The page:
Comparing and Matching Column Values in Different Excel Files using Pandas

Comparing and Matching Column Values in Different Excel Files using PandasStephen FordhamBlockedUnblockFollowFollowingMay 3Pandas for column matchingOften, we may want to compare column values in different Excel files against one another to search for matches and/or similarity.

Using the Pandas library from Python, this is made an easy task.

To demonstrate how this is possible, this tutorial will focus on a simple genetic example.

No genetic knowledge is required!Consider the following situation; I have some unknown samples of DNA sequences (simple strings composed of the letters A,T,G and C.

For each of these unknown DNA sequences I assign a unique identifier.

To make things simple, the first unknown sequence will be identified as 1, the second as 2 and so forth, as depicted below.

In this somewhat contrived example, I want to compare my unknown sequences against known references sequences.

In short, my question is, do any of the ‘Unknown_sample_no’ match against my ‘Reference_sequences_ID’?.If they do, which sequence(s) do they match up with.

To begin answering this question, I first import the pandas module, and read my corresponding files as csv files.

Note: I saved these files in Excel as comma separated value files (csv files), and used the read_csv() function to parse them.

This is not strictly necessary, but a working habit I prefer.

You could alternatively leave your Excel files with the native .

xlsx extension, and use the pandas.

read_excel() function to save a step here.

The query sequences DataFrame were assigned the variable A, and the sequence references DataFrame were assigned the variable B.

To validate things are working, I parse the DataFrames checking specifically for their columns.

I then convert both columns in both DataFrames into python lists.

To do this I use the .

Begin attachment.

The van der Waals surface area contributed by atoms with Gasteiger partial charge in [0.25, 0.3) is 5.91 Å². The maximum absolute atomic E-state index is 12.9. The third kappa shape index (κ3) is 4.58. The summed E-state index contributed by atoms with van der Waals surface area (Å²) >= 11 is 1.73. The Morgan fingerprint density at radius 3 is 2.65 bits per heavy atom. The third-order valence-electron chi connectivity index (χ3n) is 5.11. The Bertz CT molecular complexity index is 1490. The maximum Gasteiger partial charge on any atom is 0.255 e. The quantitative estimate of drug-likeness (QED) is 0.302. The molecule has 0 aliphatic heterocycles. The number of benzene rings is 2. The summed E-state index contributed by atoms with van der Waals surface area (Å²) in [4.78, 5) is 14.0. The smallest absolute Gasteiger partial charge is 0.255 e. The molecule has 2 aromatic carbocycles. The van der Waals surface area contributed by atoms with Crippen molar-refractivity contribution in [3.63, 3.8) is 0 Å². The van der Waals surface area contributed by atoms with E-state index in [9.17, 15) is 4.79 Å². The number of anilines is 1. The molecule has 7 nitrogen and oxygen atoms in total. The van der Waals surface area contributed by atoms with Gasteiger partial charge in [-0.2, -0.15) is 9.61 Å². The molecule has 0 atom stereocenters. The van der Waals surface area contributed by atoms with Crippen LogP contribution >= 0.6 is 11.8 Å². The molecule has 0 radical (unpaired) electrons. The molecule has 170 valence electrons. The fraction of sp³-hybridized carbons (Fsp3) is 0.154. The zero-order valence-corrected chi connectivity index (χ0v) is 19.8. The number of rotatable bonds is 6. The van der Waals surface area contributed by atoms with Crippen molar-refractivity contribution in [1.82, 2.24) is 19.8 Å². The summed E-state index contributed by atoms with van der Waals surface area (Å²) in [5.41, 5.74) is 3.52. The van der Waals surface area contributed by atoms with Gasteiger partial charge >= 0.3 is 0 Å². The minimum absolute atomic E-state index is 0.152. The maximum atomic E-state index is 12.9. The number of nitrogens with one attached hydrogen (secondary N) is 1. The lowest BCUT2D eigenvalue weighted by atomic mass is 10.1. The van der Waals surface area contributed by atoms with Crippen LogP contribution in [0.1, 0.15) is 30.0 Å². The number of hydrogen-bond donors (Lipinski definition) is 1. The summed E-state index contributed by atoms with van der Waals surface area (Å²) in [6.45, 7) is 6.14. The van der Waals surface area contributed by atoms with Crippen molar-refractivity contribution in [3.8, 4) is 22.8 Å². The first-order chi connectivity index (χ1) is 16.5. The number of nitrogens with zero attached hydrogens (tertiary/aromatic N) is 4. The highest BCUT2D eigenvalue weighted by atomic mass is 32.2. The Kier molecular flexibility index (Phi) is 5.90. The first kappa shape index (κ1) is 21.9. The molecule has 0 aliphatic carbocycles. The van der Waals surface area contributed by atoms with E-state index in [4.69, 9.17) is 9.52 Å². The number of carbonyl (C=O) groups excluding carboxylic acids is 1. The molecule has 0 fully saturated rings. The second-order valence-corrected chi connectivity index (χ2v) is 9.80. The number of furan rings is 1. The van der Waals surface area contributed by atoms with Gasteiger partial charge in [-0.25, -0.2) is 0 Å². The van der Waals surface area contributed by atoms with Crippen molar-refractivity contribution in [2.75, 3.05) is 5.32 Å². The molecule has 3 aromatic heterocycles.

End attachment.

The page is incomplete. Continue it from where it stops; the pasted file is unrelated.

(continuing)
tolist() method on a specified column of a particular DataFrame.

By way of an example, the column ‘Unknown_sample_no’ in DataFrame A is converted to a list.

I perform this step for each of the other three columns spread across the two Excel files as shown in the code snippet below.

I want to keep the association between the ‘Unknown_sample_no’ and its corresponding ‘Unknown_sample_seq’.

Furthermore, I also want to keep the association between the ‘Reference_sequences_ID’ and their corresponding ‘Reference_sequences’.

Python offers an easy way to maintain this association.

I convert my lists into 2 dictionaries.

I use the zip function to join the lists and then use the dict function to convert them in appropriately assigned dictionaries.

To confirm the dictionaries have been made correctly, I run the script in my terminal.

A brief validation check informs me that things are workings as intended.

From the Ref_dict for example, the ‘Reference_sequences_ID’ keys match up correctly to their corresponding ‘Reference_sequences’ values: ‘{‘A’: ‘AAAAGCGCGAGGGGGGA’, ‘K’: ‘GGGAGAGAGGG’, ‘Y’: ‘CGGAGCGTTT’….

}I can now compare my 2 dictionaries against one another.

To do so, I use a for loop to iterate though my ‘Unknown_dict’ and a nested for loop to iterate through the Ref_dict.

At each iteration, I want to know whether the sequence in the Unknown_dict matches to any of the sequences in the Ref_dict (some will, I deliberately included 8 matches).

To check for matches, I use the re.

search() function from the re module (regular expression module).

When there is a match, I think it would be useful to know, what sequence matched, where that match appeared in the DNA sequence, and most importantly what ‘Unknown_sample_no’ matches to which ‘Reference_sequences_ID’.

To make things explicitly clear, it would be ideal if all the matches were written to a single csv file which could be opened in Excel.

Ideally, the ambition is to make it clear to anyone who wants to interpret the data, which sequences match, what the matching sequence is and where did it match.

To achieve this goal, I write to a file titled, ‘seq_match_compare.

csv’, and voila, when I open the csv file, all the information I want appears in an interpretable way!I now know for example, that Query_ID: 1 corresponds to Ref_species A, and this match starts at position 4 in the sequence.

There are multiple ways to compare column values in 2 different excel files.

The approach here checks each sequence in the Unknown seq column from the first file with each sequence in the Reference_sequences column from the second file.

This way represents a simple way to match and compare, and offers great scalability if we want to analyse any number of samples!All made possible by using Pandas!.

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